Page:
Operail has begun work to convert one of its US-built built General Electric C36 diesel locomotives to be dual fuelled with natural gas (Photo: Raul Mee)

ESTONIA: National freight operator Operail has begun work to convert one of its US-built General Electric C36 diesel locomotives to be dual fuelled with liquefied natural gas.

The use of LNG is expected to reduce fuel costs by 30%, CO2 emissions by 20% and SO2 by 70%. Testing is expected to start in the spring, with regular operation scheduled to follow, subject to approval by infrastructure manager Eesti Raudtee and the Consumer Protection & Technical Regulatory Authority.

‘As a company, we look forward and know that we will be able to significantly reduce the environmental impact of the transport sector by taking goods from road to rail or using alternative energy sources’, said the Chairman of Operail’s management board Raul Toomsalu.

‘Construction of the first LNG freight locomotive in the Baltics and nearby region will support a pan-European trend towards a greener future in the European Year of Rail.’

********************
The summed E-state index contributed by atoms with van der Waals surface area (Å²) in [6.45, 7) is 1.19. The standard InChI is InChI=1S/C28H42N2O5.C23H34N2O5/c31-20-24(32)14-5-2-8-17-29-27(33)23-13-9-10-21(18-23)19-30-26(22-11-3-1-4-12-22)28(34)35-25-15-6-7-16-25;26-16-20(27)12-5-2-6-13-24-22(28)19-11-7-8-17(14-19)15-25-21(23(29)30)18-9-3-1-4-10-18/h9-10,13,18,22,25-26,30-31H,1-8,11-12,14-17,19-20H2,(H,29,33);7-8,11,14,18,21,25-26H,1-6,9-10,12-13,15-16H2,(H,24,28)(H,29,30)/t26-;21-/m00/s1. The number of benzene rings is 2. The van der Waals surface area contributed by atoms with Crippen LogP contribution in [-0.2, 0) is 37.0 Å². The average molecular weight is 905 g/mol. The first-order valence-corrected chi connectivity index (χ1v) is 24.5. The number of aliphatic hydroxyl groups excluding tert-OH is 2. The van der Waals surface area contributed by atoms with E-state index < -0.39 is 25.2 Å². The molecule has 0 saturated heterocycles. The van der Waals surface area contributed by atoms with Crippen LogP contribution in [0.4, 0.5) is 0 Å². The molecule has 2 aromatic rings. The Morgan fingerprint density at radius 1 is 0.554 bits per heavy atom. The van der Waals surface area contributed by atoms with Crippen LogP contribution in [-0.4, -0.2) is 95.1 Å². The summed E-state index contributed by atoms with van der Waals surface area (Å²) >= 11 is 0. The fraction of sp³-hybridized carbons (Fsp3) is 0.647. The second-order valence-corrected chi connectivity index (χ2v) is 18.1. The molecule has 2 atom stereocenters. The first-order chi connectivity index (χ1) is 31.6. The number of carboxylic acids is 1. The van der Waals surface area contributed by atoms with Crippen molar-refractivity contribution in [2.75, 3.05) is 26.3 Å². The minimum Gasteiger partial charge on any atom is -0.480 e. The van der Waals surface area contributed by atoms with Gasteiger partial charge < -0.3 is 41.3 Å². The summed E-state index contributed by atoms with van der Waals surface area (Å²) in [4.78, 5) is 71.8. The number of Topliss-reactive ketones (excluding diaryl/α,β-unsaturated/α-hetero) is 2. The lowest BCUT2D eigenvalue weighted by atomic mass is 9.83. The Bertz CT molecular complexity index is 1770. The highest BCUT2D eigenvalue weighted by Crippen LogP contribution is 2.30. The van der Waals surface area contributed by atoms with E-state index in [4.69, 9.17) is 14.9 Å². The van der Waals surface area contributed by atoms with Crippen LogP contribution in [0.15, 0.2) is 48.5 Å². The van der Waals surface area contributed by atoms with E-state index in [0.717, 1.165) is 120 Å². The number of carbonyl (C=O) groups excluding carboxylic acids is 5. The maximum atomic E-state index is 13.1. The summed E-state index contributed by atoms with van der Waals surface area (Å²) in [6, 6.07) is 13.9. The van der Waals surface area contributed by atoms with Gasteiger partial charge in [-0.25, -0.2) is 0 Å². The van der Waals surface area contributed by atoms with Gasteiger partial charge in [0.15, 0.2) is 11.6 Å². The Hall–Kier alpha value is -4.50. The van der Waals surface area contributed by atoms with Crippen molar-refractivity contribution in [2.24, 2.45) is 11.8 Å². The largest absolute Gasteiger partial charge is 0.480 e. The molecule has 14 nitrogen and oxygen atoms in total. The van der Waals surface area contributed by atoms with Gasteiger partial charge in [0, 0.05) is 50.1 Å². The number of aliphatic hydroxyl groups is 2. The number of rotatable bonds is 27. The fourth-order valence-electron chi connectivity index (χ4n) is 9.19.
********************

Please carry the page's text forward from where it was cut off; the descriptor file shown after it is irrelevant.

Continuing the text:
The existing 18 000 litre fuel tank will be divided into three sections, with diesel at the ends and LNG in the middle so that the locomotive can run on a mix of diesel and LNG, or on diesel only if the gas runs out. An onboard information system will allow the operator to record and analyse energy consumption data to increase efficiency and cost savings.

‘There is no doubt that safety is very important in this project’, added Toomsalu. ‘The LNG systems are equipped with both electrical, mechanical and manual valves that activate in the event of leaks and temperature changes. The LNG tank also immediately releases all the gas through a separate exhaust pipe should the system record any significant deviation from normal conditions.’

Operail has allocated €250 000 for conversion of the first locomotive. ‘Our goal is to analyse the results after the test period and decide on how many locomotives of the same type to rebuild. In total, we have 30 C36 locomotives in service, and the construction costs of the next locomotives will certainly be lower’, he explained.

Operail began working on the project with Latvian dual-fuel technology company DiGas in late 2019, but Toomsalu said the conversion had been delayed by supply difficulties because of the coronavirus pandemic. ‘At the end of 2019, we hoped that we would be able to bring the first pilot locomotive to the tracks in 2020’ but unfortunately, the emergency situation caused by the coronavirus in Estonia and elsewhere in Europe changed our plans.’